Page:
The percentage of seniors living in low-income has consistently fallen over the past four decades.
The Ontario government claims the ORPP is necessary because we aren’t saving enough for retirement, but a number of recent studies show there is no retirement savings crisis in Canada.
Proponents of an expanded CPP ignore the ample resources already available to Canadians when they retire.
The Canadian retirement income system already provides Canadians with an adequate standard of living in retirement.
When federal Finance Minister Bill Morneau meets with his provincial and territorial counterparts next week, expanding the Canada Pension Plan will be on the agenda.
In an attempt to increase transparency, Prime Minister Justin Trudeau has made “mandate letters” to his ministers publicly available. These letters are intended to clarify the focus of each minister’s portfolio.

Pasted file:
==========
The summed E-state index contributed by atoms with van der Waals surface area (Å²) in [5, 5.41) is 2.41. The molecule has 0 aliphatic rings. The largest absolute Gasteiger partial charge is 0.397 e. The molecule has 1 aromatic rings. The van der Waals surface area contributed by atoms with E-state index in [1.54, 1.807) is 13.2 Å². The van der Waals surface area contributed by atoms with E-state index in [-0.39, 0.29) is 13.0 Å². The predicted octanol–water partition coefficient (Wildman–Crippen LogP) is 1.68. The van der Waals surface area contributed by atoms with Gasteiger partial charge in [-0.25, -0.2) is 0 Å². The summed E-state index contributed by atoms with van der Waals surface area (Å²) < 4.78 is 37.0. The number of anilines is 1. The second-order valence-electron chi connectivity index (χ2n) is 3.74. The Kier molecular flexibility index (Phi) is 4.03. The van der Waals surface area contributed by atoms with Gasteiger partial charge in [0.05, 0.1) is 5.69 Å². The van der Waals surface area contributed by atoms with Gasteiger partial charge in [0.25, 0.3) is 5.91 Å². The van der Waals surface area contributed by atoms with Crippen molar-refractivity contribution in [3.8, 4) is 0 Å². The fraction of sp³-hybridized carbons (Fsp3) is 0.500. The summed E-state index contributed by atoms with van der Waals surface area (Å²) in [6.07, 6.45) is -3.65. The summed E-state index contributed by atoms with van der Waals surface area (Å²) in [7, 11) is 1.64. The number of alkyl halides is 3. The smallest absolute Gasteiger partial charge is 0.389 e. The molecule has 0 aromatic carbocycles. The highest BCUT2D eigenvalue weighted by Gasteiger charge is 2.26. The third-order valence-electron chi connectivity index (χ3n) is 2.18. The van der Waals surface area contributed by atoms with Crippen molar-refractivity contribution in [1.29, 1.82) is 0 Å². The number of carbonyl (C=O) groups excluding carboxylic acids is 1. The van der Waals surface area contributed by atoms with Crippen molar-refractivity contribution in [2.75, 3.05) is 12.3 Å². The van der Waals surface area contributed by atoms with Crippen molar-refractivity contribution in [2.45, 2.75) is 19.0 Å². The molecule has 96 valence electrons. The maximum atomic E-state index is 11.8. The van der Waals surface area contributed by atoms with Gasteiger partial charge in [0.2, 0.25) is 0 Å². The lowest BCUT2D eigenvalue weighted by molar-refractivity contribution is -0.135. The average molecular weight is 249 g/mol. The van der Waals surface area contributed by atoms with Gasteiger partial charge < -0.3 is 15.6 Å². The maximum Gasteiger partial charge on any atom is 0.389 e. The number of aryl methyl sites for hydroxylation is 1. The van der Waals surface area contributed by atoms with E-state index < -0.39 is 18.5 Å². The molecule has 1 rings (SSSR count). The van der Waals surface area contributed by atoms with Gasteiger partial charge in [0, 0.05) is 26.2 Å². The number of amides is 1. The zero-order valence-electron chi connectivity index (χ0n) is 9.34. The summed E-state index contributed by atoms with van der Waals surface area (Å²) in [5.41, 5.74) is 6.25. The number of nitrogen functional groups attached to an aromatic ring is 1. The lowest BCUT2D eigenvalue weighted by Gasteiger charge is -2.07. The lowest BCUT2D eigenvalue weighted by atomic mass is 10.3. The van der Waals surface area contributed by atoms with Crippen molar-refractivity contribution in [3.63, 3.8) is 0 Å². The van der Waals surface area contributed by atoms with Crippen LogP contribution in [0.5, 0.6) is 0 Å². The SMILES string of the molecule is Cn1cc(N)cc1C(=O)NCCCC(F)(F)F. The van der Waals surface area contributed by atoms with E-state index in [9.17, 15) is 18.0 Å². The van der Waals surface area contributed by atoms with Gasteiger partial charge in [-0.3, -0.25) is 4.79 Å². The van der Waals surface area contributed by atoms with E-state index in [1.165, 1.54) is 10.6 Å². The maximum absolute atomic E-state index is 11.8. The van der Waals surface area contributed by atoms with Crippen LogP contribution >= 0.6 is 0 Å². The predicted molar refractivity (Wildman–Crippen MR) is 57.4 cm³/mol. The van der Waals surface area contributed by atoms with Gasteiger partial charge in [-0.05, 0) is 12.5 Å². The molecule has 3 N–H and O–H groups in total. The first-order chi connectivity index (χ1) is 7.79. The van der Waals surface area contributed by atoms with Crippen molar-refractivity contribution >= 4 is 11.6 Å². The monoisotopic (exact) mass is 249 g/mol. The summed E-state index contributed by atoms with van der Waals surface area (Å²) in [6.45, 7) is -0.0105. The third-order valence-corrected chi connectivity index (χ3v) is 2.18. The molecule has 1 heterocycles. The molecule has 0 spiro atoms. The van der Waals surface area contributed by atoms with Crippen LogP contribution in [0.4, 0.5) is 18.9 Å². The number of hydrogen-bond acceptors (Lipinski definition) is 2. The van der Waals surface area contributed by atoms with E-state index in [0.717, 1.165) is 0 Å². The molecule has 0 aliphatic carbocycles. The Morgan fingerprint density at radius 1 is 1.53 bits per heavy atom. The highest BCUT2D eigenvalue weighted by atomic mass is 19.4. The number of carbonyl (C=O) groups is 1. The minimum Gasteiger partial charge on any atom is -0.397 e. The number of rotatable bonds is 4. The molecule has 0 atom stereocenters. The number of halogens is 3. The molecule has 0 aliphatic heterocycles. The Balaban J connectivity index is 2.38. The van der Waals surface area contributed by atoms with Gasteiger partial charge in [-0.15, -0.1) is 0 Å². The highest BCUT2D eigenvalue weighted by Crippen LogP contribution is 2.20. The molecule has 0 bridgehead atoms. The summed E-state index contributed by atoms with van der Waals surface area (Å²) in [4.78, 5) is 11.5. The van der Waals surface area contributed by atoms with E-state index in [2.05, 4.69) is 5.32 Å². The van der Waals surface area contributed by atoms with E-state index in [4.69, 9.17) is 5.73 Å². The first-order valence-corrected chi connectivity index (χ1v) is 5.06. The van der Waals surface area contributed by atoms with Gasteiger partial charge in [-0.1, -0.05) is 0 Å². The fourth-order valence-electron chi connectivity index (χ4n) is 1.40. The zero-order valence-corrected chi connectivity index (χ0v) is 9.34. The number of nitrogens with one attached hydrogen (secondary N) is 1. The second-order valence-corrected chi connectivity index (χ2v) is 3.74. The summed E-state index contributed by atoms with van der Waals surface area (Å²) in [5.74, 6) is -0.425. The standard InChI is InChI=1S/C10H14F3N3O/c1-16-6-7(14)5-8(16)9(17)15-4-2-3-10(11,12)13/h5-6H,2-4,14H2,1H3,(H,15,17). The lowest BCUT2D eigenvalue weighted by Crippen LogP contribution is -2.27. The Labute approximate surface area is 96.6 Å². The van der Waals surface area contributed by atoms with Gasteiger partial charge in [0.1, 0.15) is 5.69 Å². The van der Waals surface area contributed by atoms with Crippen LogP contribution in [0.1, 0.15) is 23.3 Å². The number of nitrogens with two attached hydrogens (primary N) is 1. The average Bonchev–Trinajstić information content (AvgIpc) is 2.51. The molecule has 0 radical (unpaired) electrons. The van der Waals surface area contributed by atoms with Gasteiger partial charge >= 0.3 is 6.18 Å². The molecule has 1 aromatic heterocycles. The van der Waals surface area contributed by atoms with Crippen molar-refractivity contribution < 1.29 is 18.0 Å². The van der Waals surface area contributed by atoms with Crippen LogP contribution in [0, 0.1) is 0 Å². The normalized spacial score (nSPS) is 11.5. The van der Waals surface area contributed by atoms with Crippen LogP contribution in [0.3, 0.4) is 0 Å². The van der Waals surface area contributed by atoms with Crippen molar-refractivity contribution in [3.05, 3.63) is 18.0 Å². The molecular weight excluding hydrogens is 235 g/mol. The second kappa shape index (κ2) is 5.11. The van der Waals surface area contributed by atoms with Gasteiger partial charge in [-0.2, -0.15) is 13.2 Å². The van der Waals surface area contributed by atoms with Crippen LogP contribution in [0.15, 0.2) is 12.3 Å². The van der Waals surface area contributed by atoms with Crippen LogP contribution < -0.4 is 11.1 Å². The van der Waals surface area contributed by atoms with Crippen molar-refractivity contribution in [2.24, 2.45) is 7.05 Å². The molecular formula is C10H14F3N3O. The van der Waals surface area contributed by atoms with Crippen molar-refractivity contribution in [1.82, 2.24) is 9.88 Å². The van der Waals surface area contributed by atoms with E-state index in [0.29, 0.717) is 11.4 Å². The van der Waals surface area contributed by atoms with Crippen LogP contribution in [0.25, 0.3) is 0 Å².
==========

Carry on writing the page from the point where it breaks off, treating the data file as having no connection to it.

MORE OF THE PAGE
A series of blog posts will highlight key policy areas where Finance Minister Bill Morneau’s think-tank experience can be especially useful. In this post, we examine the policy choices surrounding retirement savings.
Prime Minister Trudeau's letter to Finance Minister Bill Morneau lists 27 priorities—we offer a quick reaction to 13 of these priorities.
As the Ontario government moves ahead with plans for a new mandatory provincial pension program in January 2017, early signs suggest the program will be largely modelled after the Canada Pension Plan. Ontarians, however, would benefit from a broader debate that looks beyond their borders.